Hearings

The hearing will examine China’s views of and approach to strategic competition with the United States. Panelists will first assess U.S.-China strategic competition over the last 20 years in the economic, military, and ideological domains. The hearing will then assess how China views this competition playing out in the United Nations and key regions of the world. Finally, it will examine how the U.S.-China strategic competition might evolve in the future, including the prospects for a kinetic conflict.
This hearing will examine China’s growing influence in Africa and assess the implications of this influence for the United States. Panelists will analyze the strategic goals of China’s Africa policy and Africa’s significance to Beijing’s broader political and foreign policy interests. The hearing will then assess China’s economic activity in Africa, including its desire for commodities and resources, investment in critical infrastructure and sectors, and role in Africa’s growing digital economy. Finally, it will examine China’s growing security presence on the continent, including the evolution of Sino-African military-to-military relations, Chinese participation in UN peacekeeping operations, and China’s efforts to establish a permanent military presence on the continent to support its geopolitical and economic goals.
This hearing will examine China’s efforts to improve its national healthcare system and the implications for the United States. It will look at China’s recent efforts to meet the basic healthcare needs of its citizens, who in many cases remain severely underserved by China’s healthcare system. It will discuss how China seeks to use digital healthcare to both address basic systemic deficiencies and develop cutting-edge solutions to emerging healthcare problems. The hearing will also address the role that access to healthcare data—including U.S. healthcare data—plays in China’s development plans, and the extent to which U.S. firms and researchers enjoy reciprocal access to China’s healthcare data.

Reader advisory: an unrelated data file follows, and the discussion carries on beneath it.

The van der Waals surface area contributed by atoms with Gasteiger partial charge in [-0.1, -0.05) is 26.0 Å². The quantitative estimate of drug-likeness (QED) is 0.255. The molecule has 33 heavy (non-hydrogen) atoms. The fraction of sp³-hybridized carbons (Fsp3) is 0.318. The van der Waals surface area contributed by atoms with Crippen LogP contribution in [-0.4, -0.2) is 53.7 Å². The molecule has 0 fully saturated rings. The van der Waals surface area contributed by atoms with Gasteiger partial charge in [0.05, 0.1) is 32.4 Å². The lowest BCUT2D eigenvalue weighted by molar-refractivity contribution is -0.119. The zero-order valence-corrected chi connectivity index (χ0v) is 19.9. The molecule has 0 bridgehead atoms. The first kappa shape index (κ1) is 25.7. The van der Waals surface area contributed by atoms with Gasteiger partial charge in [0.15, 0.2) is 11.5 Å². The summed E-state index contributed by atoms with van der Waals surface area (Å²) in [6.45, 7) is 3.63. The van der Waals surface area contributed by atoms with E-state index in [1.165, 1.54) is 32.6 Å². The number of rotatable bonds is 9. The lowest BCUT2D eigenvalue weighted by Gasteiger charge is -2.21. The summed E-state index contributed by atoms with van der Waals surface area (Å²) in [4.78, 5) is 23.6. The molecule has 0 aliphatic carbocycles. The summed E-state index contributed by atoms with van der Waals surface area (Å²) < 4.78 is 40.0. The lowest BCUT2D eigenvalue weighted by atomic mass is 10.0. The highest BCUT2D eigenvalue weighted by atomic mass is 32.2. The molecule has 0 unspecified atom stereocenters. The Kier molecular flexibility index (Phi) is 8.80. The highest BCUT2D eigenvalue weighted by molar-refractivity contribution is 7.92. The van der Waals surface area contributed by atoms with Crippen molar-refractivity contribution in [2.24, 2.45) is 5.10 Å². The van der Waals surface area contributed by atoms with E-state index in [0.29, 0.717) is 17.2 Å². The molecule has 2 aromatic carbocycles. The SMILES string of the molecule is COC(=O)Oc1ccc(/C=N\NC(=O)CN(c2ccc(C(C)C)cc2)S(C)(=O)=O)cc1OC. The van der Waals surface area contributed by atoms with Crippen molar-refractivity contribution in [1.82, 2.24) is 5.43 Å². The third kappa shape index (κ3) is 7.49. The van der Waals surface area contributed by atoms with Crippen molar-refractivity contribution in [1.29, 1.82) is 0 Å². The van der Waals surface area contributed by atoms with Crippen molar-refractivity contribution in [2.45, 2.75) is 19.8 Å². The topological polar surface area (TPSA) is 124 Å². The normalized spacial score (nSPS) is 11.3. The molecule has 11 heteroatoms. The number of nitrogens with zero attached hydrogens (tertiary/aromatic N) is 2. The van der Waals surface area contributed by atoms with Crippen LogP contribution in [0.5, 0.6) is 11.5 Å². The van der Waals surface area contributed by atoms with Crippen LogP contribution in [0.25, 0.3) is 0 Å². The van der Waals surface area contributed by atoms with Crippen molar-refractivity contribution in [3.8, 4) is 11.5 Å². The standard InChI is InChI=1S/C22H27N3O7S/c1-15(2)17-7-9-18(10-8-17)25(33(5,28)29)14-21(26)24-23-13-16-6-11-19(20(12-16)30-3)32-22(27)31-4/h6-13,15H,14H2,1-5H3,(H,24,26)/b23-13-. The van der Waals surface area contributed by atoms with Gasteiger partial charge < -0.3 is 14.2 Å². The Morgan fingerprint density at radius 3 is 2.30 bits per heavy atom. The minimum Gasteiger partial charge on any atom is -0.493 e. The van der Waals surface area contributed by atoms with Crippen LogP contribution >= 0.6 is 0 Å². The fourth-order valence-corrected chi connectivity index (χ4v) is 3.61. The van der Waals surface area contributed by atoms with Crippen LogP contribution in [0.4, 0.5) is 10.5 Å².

This virtual public roundtable discussion “A ‘China Model?’ Beijing’s Promotion of Alternative Global Norms and Standards” assesses the intentions behind China’s efforts to revise international governance institutions, norms, and values. It examines Beijing’s vision for a revised global order, attempts to identify whether a distinguishable “China model” exists, and assesses the extent to which Beijing is seeking to export such a model to other countries.
A public hearing on “A ‘China Model?’ Beijing’s Promotion of Alternative Global Norms and Standards” was unable to be held on the originally scheduled date, March 13, 2020, due to the Sergeant at Arms' decision to temporarily limit access to the Capitol Complex. Witness testimony has since been accepted and posted below. Questions for the record solicited by the Commission will be similarly be posted below once available.